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tmay said:Wgkrueger said:It's a logical (and correct) move and better late than never.
At this rate they could end up around three years late to market and going up against competing third or fourth generation integrated modems, but from a consumer perspective, performance isn't really that big of an issue (borne out by the intel experience) as long as the core technology is in the phone. Be it an on SoC Apple designed 5G multimode modem or a QC part which isn't on the SoC.
They will also have to make sure that the corresponding antennas do a great job too because antenna performance is important the user experience although most don't give it a second thought when buying a phone.
That's why the Mate 30 Pro 5G has 21 bleeding edge antennas in it. 14 alone for 5G, and antennas will be increasingly important as the industry moves to 5G.
A 5G Antenna white paper was officially released just two days ago at the Global Antenna Technology & Industry Forum held in Amsterdam.
Lots of focus on success in the C band and AI and beam forming. A new commercially deployed 5G milestone was hit recently in Switzerland:
It won't be easy in the time frame suggested here but I think designing an in-house modem makes sense in the long run.
Long before Apple gets its 5G QC modem onto the market, competitors will be flooding it with non flagship 5G products.
Rumours claim Huawei already has its 5nm Kirin 1000 in trial production and it is probable that a third generation Balong 5G chip will be on it.
Samsung and Mediatek also have their own efforts rolling out.
We Tested 5G Across America. It’s Crazy Fast—and a Hot Mess
One phone. One modem. One country? And even then, only above a certain temperature?
That's your case against 5G in its entirety?
You are struggling.
The X50 (in the phone in question) was QC's first gen offering. Now they have the X55 and a third generation in a couple of months.
Anyway, QC isn't 5G, is it?
If you want to criticise 5G, take a broader look. Why not try with what I wrote further up?
If the Kirin 990 has an on SoC multimode 5G modem, do you really think heat is an issue? If QC has already announced on SoC 5G offerings, do you think heat is an issue? If Huawei stacked 3GB of memory on top of the Balong 5000, was heat an issue? And even if it were, is pulling back to 4GLTE a huge problem when heat is too much. Would you rather NOT have 5G on your phone in spite of having access to a 5G network? I doubt it. I'm sure you would try to take advantage of it as much as possible. Is the phone shutting down? That's what first generation MacBook Airs did when they too overheated (and indepentently of the ambient temperature). First generation products tend to have these kinds of issues.
You tried to paint a picture using a very poor brush. Or were you deliberately trying to distort the general picture?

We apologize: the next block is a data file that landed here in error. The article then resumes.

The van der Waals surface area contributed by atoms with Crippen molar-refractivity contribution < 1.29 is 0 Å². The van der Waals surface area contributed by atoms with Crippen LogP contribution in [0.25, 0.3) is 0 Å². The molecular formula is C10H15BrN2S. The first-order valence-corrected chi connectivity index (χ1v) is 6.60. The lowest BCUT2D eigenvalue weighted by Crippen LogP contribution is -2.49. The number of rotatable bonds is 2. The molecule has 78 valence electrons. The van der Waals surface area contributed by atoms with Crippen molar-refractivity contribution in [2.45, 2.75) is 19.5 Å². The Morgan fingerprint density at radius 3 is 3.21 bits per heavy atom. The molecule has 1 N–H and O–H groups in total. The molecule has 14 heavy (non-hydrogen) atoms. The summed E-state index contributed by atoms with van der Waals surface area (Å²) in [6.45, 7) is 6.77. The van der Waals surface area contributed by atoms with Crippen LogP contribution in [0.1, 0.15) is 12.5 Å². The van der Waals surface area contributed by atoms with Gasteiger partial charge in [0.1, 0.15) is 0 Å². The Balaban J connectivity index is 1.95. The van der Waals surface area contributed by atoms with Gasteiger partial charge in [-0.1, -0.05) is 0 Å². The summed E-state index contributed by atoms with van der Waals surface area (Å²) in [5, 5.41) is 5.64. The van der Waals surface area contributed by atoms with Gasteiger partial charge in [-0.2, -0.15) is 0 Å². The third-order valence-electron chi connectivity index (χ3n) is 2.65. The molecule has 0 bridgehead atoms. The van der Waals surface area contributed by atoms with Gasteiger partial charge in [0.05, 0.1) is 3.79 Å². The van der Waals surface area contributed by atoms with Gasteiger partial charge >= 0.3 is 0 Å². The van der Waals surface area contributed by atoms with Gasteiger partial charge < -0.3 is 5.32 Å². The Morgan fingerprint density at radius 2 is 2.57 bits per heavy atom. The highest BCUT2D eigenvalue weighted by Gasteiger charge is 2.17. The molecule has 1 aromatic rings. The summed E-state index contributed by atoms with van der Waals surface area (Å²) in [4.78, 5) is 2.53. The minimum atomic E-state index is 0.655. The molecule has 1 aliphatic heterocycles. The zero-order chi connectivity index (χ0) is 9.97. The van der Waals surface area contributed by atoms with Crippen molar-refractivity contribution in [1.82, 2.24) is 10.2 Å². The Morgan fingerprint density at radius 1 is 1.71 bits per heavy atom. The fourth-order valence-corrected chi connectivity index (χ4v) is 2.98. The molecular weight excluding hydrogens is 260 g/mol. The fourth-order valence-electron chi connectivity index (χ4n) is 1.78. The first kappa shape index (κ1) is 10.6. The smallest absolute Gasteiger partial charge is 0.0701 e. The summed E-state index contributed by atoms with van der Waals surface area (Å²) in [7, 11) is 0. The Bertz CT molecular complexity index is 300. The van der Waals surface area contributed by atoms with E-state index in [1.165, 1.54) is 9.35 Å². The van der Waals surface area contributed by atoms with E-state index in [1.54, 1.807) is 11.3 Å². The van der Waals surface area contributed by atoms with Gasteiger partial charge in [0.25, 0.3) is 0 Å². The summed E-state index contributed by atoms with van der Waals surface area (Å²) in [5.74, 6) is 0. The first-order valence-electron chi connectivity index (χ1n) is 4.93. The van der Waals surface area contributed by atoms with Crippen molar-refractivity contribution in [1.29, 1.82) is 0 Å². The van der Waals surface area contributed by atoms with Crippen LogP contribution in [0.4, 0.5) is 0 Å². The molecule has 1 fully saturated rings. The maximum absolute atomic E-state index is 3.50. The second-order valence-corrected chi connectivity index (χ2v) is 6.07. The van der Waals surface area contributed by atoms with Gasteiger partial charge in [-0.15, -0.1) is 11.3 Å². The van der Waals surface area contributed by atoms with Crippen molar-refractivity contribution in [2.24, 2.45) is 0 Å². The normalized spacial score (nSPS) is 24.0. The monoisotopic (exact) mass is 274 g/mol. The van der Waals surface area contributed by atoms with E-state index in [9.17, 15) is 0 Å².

Heat is something to be dealt with. It's real and it's an issue. It's logical due to the speeds and technologies involved. Heat affects all phones (and while we're at it, cold too).
It doesn't matter how big the font. It still isn't relevant to 5G as a whole. In fact, even in case you present, it would be a non issue in many countries.
AppleExposed said:It's a logical (and correct) move and better late than never.
At this rate they could end up around three years late to market
Love the cute little anti-Apple jabs. Remember Apple was 20 years late to the cell phone market and analysts claimed there was no way they would dethrone Motorola, Nokia and Blackberry.
Where are they now?
When Apple innovates they do it RIGHT. They can release a half-assed modem tomorrow just to make make morons think they're "first" or something stupid (think Samsung) but they have a bigger picture in mind.
And to be honest they couldn't release a half assed modem tomorrow either. It has to go through long certification. That's how far behind they are and why an on SoC effort seems to be so far off.
Rer412 said:speaking as a resident in HK, Apple’s decision is just ignorant. Does Tim know the cops in HK has just violated EVERY guideline and even law to complete their so-called peace-keeping mission? Does Tim know, the HK police arrested a young pregnant woman, even followed her to the delivery room just because she wore a black mask? Does Tim know a college student just being raped by police in the police station? And does Tim know the so-called Hong Kong police are actually the masked Chinese PLA cadet in reality? I doubt he just knows Chinese is the place Apple can make the big money.
Two wrongs don't make a right, so using the app for 'ill' as Tim said is not countered out by abusive police behaviour. That has nothing to do with the app or its use. That is a wider debate and perhaps is valid (as others have already mentioned) as Apple does like to speak out on its core values. That is a far pricklier subject which I have taken issue with in the past (on tax issues) but in the context of this decision/discussion, I think their position is clear, understandable (at least with what has been made public) and, as has been said, difficult.
lkrupp said:This report does not jive with what the AI naysayers have been predicting for some years now. They say the iPhone is no longer “cool” and teenagers, along with hipsters, are abandoning it for Android in droves. What’s going on here? And the Watch? But, but, but... young people don't wear watches these days and smartwatches, especially the Watch, are market failures. And this has all happened because Apple has lost its market in education with ChromeBooks taking over. Sorry, but the end is near for Apple and the AI naysayers pegged it all along. /s
This is a small, geographically restricted sample that is not very representative of the world reality.